The Endocrine Society is remembering Agnes “Agi” Schonbrunn, PhD, vice chair, Department of Integrative Biology & Pharmacology at the University of Texas Health Science Center at Houston, who passed away in June.
Schonbrunn was an enthusiastic member of the Endocrine Society and was a member of the Annual Meeting Steering Committee at the time of her death. In the past, she was a member of and chaired the Laureate Awards, SATF, and Committee on Governance Affairs and had served as an associate editor of the Society’s journal, Molecular Endocrinology. She is also a recipient of the Gerald D. Aurbach Award for Outstanding Translational Research.
Her research was concentrated in the arena of somastatin and somastatin receptors. In fact, she was the first to identify somatostatin receptors functionally and biochemically and has worked on somatostatin receptor structure, signaling, regulation, and pharmacology for over 30 years and has published over 110 widely cited scientific papers. Aside from the Aurbach Award, she received the Nicholas T. Zervas Lectureship in Pituitary and Neuroendocrine Disorders from Harvard University.
“She will be long remembered for her passion for science, her commitment to teaching, and her service.”
In a 2015 editorial in Molecular Endocrinology entitled “Reproducibility in Research: A Cautionary Tale and Lessons Not Learned,” Schonbrunn discussed the use of scientists using very specific research compounds which often could not be accurately reproduced because they were proprietary. She laments that the compounds used in many experiments that are simply identified with an alphanumeric code, useful only to the group supplying the material and provides absolutely no information to scientific community. Schonbrunn referred to these compounds as “magic powders” and pondered, “How is it that many scientists and journals consider such ignorance acceptable and unavoidable?”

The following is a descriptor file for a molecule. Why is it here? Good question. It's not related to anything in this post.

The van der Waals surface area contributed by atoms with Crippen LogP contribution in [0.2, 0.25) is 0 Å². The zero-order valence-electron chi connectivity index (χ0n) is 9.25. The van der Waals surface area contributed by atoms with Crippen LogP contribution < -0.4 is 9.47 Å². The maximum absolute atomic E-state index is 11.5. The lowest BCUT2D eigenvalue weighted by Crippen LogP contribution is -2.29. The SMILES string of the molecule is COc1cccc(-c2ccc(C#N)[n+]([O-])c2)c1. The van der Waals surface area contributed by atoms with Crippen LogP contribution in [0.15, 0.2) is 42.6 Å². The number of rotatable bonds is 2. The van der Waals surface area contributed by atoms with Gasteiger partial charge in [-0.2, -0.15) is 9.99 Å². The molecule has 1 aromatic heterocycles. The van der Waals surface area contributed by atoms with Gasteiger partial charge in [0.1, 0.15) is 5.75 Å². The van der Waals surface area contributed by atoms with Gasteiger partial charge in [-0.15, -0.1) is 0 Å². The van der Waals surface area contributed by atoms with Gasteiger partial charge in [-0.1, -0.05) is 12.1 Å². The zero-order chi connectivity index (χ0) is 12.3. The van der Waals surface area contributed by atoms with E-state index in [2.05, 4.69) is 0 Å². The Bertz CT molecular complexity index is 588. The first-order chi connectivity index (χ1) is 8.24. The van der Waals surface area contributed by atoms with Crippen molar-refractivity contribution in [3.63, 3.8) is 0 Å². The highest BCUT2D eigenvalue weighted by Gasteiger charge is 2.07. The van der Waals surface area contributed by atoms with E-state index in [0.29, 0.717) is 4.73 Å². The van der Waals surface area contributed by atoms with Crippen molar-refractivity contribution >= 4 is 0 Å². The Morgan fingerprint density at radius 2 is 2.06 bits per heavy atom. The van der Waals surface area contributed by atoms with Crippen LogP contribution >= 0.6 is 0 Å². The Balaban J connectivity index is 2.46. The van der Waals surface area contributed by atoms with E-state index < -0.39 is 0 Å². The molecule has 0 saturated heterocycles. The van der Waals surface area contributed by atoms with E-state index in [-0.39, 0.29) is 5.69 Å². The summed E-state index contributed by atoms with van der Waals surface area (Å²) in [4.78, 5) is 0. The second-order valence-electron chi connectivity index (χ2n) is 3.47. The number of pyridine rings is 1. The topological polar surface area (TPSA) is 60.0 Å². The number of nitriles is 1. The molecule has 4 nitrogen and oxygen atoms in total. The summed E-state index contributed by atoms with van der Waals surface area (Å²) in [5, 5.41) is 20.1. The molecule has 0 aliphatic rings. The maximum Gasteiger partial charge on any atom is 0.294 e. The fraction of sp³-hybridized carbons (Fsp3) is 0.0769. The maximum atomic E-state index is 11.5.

Schonbrunn served as president of Women in Endocrinology was a member of the Board of Directors of the Pituitary Society. “She will be long remembered for her passion for science, her commitment to teaching, and her service,” says Carmen W. Dessauer, PhD, professor and director, TIPS Training Program, McGovern Medical School, University of Texas Health Science Center at Houston. “She was a wonderful supporter of women in science and will be greatly missed.”